In my last post about the national debt, I said I would move forward by looking at what the "debt crisis" might mean to our clients' financial plans. One obvious area of concern is taxes. The conventional wisdom seems to be that tax rates will go up as part of any solution to reducing the debt. This makes some believe that it is a good idea to pay taxes now, if possible, at today's rates, instead of the higher rates that may prevail in the future. This includes strategies like converting traditional IRA's to Roth IRA's, thereby paying tax on the traditional IRA's today and not in the future. There are also ways that people can move earned income forward and pay tax, or sell appreciated real estate or other investments in order to pay the tax now.
The problem with these ideas is that they are driven by assumptions about what the tax code will be like in the future. As my Dad taught me, this is letting the "tax tail wag the investment dog" and it is generally not a good idea. A great example of this problem is the tax shelters sold to individuals in the late 1970's and early 1980's. This was a time of high tax rates and poor investment returns. An entire industry came into being around selling limited partnerships that offered no investment return, but potentially large tax savings. To many people, this seemed like a no-brainer because in the world they saw, tax rates would always be high and stock markets would never again be profitable. Then a funny thing happened, the world changed. Ronald Reagan became President, tax rules were significantly changed in 1982 and 1986, and the stock market entered an 18 year bull market. All of those limited partnerships became basically worthless.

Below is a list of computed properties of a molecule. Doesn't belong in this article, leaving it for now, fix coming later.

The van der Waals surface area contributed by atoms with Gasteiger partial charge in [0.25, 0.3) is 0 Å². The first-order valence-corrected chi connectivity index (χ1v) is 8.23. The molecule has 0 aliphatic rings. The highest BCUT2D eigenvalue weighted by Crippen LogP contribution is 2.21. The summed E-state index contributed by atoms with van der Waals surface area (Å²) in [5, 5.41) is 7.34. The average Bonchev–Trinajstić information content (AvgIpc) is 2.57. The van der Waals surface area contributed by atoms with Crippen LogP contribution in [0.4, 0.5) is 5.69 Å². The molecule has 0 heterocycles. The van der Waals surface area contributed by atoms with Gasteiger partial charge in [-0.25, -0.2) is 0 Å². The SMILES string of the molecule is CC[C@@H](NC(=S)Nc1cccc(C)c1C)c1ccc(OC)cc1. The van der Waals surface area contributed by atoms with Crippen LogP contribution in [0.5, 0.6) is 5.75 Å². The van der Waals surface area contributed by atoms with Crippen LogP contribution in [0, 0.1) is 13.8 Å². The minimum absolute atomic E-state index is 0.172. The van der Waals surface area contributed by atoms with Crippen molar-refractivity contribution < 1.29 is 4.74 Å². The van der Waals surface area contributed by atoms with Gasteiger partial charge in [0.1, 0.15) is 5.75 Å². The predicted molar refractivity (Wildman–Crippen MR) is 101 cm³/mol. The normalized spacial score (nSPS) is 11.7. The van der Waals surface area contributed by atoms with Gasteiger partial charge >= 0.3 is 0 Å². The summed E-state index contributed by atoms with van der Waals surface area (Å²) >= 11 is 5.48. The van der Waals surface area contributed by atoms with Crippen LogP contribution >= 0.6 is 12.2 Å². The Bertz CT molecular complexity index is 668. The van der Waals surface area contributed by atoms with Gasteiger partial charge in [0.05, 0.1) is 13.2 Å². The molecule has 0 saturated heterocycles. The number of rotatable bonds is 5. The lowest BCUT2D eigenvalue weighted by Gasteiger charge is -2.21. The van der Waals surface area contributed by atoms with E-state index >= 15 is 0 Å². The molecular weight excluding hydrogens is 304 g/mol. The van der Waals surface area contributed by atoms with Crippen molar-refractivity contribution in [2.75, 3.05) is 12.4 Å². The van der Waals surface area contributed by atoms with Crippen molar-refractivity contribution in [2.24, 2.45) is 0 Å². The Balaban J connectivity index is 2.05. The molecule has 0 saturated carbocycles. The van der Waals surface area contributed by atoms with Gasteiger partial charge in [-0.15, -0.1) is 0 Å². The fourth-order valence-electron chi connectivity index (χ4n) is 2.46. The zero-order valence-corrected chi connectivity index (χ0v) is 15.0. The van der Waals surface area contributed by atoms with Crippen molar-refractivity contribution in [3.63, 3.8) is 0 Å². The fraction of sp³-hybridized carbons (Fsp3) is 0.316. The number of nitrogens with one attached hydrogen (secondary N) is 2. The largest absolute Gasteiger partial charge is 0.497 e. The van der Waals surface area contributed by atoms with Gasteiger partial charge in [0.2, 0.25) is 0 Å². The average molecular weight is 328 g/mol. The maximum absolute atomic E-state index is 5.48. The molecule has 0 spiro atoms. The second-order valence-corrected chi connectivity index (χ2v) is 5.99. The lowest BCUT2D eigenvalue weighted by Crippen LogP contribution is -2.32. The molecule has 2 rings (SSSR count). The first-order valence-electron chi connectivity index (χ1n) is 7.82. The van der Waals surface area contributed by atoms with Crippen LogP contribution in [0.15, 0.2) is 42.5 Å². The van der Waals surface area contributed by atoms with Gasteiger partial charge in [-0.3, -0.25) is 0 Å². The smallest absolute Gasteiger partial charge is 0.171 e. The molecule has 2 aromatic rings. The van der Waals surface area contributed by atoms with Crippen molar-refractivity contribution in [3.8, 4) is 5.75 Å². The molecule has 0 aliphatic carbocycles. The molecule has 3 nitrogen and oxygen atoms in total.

Similar things could happen now. Many smart people think that the most important thing the government can due in the face of the "debt crisis" and economic slump is to simplify the tax code. Here's one article of many that makes that point. Here's another tax plan from economist Larry Kotlikoff, which like many of the plans floating around lowers income tax rates for everyone, eliminates most tax deductions and includes some sort of national sales tax. I have no interest in endorsing one tax plan over another, but if serious tax reform does happen it will change everything. (Unfortunately there is an army of lobbyists in Washington whose jobs depend on an ever more complicated tax code, but that's another story)
So from the perspective of financial planning, I believe it is a bad idea to make significant financial decisions based around the idea that tax rates will be permanently higher in the future. This may happen or it may not. I still believe the best idea is to keep current taxes as low as possible and take it one year at a time.